a) Doing adjacent or non primary business sales: If you are a product company, invariably one ends up making money out of services at the start. Slowly and steadily the services income becomes stable and the enticement of revenue and profits delays product creation. This also reduces focus of the entrepreneurial journey. Example: Electronics based product start-up ended up building circuit boards and custom requirements to make money in the interim period, but since their core engineering team ended up splitting the time between products and services, the product development suffered. This led to poor marketing efforts as well for products. But during the entire period the sales and thereby the revenue kept increasing. Any evaluation on a broad basis showed the start-up improving top line every quarter, but one realizes that they are no more a product start-up that they intended to be. When they visit investors and showcase their enterprise for large equity investments, they don’t get interest and they continue to wonder why?
b) Parking extra money in interest generating financial instruments: If a start-up makes money from interest, it is a smart thing. It is smart thinking from the entrepreneur. She/he quickly realizes the importance of not keeping money idle in the current accounts (which don’t give interest as against savings accounts which give a nominal interest). Hence they act like money managers constantly moving money in and out of the current account. This takes time and effort. At times this interest income can be as large as 10% – 15% of a start-up’s profit. This makes the activity more interesting. But percentage based calculations also makes one forget two things: one, the business of the entrepreneur is making the product/service and not money management; and two, if you don’t find investing the money into your own business more exciting than putting it in revenue generating financial instruments, it speaks a lot to future investors. I am not saying utilizing money to make money through short term financial investments is bad, but it distracts.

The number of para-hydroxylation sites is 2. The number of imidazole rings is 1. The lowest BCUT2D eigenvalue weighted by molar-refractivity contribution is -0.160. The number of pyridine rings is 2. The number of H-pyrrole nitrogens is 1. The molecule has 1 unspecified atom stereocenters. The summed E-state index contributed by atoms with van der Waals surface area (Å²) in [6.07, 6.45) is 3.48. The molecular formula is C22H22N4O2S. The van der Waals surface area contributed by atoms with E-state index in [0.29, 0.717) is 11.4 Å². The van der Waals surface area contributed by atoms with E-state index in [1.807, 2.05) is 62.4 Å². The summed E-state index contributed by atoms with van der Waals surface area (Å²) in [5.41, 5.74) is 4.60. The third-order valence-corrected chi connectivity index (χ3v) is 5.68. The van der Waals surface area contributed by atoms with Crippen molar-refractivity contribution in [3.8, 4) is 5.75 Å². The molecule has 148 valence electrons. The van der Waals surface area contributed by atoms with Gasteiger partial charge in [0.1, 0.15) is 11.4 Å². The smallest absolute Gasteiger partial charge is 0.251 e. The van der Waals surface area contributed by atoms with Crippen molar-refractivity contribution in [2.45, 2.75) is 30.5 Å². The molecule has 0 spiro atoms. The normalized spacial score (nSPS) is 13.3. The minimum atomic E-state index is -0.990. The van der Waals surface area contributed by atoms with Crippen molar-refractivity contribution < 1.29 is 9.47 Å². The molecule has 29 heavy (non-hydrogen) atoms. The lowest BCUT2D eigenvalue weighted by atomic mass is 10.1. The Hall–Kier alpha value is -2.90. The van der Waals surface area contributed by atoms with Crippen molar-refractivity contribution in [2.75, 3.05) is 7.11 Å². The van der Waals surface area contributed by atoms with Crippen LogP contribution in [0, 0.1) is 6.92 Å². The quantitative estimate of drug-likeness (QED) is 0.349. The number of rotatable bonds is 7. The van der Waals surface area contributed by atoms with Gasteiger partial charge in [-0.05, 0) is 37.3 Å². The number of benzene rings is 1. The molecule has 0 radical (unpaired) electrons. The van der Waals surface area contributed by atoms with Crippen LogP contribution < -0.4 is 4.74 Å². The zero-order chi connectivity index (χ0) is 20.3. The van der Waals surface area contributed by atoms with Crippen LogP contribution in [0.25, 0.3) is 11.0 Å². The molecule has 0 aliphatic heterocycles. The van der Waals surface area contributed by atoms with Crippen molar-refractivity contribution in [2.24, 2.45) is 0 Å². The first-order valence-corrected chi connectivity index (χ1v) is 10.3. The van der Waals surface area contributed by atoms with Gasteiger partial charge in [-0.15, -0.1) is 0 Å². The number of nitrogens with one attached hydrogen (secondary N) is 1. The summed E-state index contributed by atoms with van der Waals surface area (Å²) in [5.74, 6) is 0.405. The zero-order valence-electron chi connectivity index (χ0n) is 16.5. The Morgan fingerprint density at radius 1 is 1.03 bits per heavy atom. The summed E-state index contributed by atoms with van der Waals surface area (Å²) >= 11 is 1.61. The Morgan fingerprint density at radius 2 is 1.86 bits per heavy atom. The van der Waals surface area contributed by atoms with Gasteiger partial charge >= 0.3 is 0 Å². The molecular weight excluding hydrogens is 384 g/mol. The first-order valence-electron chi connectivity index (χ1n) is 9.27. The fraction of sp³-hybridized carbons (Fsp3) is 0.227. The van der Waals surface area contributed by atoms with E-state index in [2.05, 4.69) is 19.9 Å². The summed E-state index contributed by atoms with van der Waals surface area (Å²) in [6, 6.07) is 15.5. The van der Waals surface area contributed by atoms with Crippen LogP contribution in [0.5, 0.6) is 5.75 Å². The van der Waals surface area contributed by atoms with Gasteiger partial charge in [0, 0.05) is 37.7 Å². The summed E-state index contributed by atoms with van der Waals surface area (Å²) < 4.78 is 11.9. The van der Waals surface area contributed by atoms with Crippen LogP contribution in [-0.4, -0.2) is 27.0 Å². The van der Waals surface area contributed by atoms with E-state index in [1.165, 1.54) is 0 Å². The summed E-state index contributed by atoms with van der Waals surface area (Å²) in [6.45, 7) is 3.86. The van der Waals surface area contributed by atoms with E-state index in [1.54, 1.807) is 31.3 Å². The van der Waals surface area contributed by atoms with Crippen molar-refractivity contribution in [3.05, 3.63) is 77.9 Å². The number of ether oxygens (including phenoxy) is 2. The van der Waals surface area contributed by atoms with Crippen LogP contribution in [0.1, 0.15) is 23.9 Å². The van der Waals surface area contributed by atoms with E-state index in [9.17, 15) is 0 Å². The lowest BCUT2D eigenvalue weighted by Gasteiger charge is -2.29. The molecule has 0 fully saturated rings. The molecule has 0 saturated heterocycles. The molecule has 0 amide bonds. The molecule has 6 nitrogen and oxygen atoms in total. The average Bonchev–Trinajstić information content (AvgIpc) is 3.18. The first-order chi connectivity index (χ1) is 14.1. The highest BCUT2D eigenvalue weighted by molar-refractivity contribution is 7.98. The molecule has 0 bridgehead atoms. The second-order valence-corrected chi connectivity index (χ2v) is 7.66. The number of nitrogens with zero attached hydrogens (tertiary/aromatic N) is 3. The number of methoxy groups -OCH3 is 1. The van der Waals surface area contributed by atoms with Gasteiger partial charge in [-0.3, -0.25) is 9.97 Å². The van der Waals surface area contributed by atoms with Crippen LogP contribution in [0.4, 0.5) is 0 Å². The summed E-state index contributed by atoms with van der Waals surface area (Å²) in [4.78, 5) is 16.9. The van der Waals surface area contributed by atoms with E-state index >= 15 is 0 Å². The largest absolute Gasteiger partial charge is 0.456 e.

Hence breaking up the revenue line in the business is a clear indicator to the entrepreneur of how the enterprise is performing. Capturing the revenue as soon as invoice is generated also keeps the enterprise on their toes to make collections. Entrepreneurs must learn to split revenues into those from primary operations (reason why you started the firm) and from all others. Every time the non operations revenue is going higher than the primary intended revenue from operations, one needs to check why? It could also mean that it is time to change focus and trigger plan B – who knows?
The objective of the lesson was to expose to entrepreneurs to what revenue means on an income statement and what comprises it. The lesson also highlighted the importance of maintaining a detailed revenue block, review the revenue based on operations and others, and constantly ask oneself if this is how you want to enterprise to be and where this would lead a year from now. Two common smart but erring (may be) actions of entrepreneurs have also been highlighted as well. While no action is outright wrong, it is important to know why we engage in them!